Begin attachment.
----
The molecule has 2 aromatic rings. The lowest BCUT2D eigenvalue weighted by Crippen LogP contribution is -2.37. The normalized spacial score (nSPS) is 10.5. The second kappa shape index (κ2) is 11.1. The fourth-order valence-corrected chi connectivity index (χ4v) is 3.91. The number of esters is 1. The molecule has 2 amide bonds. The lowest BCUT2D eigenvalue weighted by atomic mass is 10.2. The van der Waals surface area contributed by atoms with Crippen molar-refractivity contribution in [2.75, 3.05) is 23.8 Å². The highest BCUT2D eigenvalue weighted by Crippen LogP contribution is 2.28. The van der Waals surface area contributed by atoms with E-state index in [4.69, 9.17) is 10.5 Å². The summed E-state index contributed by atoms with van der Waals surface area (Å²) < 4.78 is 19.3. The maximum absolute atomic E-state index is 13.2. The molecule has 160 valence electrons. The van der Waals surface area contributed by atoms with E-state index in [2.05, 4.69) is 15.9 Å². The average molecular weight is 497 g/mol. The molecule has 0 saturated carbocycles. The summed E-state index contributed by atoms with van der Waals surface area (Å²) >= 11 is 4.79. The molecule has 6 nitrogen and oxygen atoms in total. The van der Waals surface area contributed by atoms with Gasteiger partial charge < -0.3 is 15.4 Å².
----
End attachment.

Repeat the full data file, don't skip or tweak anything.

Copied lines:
The molecule has 2 aromatic rings. The lowest BCUT2D eigenvalue weighted by Crippen LogP contribution is -2.37. The normalized spacial score (nSPS) is 10.5. The second kappa shape index (κ2) is 11.1. The fourth-order valence-corrected chi connectivity index (χ4v) is 3.91. The number of esters is 1. The molecule has 2 amide bonds. The lowest BCUT2D eigenvalue weighted by atomic mass is 10.2. The van der Waals surface area contributed by atoms with Crippen molar-refractivity contribution in [2.75, 3.05) is 23.8 Å². The highest BCUT2D eigenvalue weighted by Crippen LogP contribution is 2.28. The van der Waals surface area contributed by atoms with E-state index in [4.69, 9.17) is 10.5 Å². The summed E-state index contributed by atoms with van der Waals surface area (Å²) < 4.78 is 19.3. The maximum absolute atomic E-state index is 13.2. The molecule has 160 valence electrons. The van der Waals surface area contributed by atoms with E-state index in [2.05, 4.69) is 15.9 Å². The average molecular weight is 497 g/mol. The molecule has 0 saturated carbocycles. The summed E-state index contributed by atoms with van der Waals surface area (Å²) >= 11 is 4.79. The molecule has 6 nitrogen and oxygen atoms in total. The van der Waals surface area contributed by atoms with Gasteiger partial charge < -0.3 is 15.4 Å².